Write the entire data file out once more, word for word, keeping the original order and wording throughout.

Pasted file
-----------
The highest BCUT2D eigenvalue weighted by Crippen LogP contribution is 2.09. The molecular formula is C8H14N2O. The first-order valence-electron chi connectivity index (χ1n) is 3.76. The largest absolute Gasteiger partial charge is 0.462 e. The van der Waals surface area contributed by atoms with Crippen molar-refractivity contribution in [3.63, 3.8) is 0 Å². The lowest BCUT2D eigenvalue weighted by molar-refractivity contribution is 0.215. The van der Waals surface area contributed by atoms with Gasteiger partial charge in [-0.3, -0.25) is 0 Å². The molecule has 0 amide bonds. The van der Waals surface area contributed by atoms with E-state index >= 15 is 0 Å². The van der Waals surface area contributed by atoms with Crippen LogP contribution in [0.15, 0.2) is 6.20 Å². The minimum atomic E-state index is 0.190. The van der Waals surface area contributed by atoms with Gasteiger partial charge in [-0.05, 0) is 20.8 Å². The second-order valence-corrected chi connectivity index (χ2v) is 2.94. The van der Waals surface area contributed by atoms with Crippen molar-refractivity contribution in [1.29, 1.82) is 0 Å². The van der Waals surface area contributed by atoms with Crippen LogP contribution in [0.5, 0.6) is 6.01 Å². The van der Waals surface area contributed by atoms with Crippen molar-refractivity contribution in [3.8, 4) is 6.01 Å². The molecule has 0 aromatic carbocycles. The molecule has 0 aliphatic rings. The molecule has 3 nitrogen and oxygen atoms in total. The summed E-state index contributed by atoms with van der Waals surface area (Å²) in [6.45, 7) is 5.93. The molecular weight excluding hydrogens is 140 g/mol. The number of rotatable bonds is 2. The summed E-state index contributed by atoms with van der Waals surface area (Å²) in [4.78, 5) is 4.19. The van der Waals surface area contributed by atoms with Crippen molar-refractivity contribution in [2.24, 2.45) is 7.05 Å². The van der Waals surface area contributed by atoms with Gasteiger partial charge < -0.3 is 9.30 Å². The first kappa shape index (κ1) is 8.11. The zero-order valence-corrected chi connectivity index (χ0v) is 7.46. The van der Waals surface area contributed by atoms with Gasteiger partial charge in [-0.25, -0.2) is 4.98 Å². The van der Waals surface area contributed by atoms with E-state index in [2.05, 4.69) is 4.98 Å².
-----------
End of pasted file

The highest BCUT2D eigenvalue weighted by Crippen LogP contribution is 2.09. The molecular formula is C8H14N2O. The first-order valence-electron chi connectivity index (χ1n) is 3.76. The largest absolute Gasteiger partial charge is 0.462 e. The van der Waals surface area contributed by atoms with Crippen molar-refractivity contribution in [3.63, 3.8) is 0 Å². The lowest BCUT2D eigenvalue weighted by molar-refractivity contribution is 0.215. The van der Waals surface area contributed by atoms with Gasteiger partial charge in [-0.3, -0.25) is 0 Å². The molecule has 0 amide bonds. The van der Waals surface area contributed by atoms with E-state index >= 15 is 0 Å². The van der Waals surface area contributed by atoms with Crippen LogP contribution in [0.15, 0.2) is 6.20 Å². The minimum atomic E-state index is 0.190. The van der Waals surface area contributed by atoms with Gasteiger partial charge in [-0.05, 0) is 20.8 Å². The second-order valence-corrected chi connectivity index (χ2v) is 2.94. The van der Waals surface area contributed by atoms with Crippen molar-refractivity contribution in [1.29, 1.82) is 0 Å². The van der Waals surface area contributed by atoms with Crippen LogP contribution in [0.5, 0.6) is 6.01 Å². The van der Waals surface area contributed by atoms with Crippen molar-refractivity contribution in [3.8, 4) is 6.01 Å². The molecule has 0 aromatic carbocycles. The molecule has 0 aliphatic rings. The molecule has 3 nitrogen and oxygen atoms in total. The summed E-state index contributed by atoms with van der Waals surface area (Å²) in [6.45, 7) is 5.93. The molecular weight excluding hydrogens is 140 g/mol. The number of rotatable bonds is 2. The summed E-state index contributed by atoms with van der Waals surface area (Å²) in [4.78, 5) is 4.19. The van der Waals surface area contributed by atoms with Crippen molar-refractivity contribution in [2.24, 2.45) is 7.05 Å². The van der Waals surface area contributed by atoms with Gasteiger partial charge < -0.3 is 9.30 Å². The first kappa shape index (κ1) is 8.11. The zero-order valence-corrected chi connectivity index (χ0v) is 7.46. The van der Waals surface area contributed by atoms with Gasteiger partial charge in [-0.25, -0.2) is 4.98 Å². The van der Waals surface area contributed by atoms with E-state index in [2.05, 4.69) is 4.98 Å².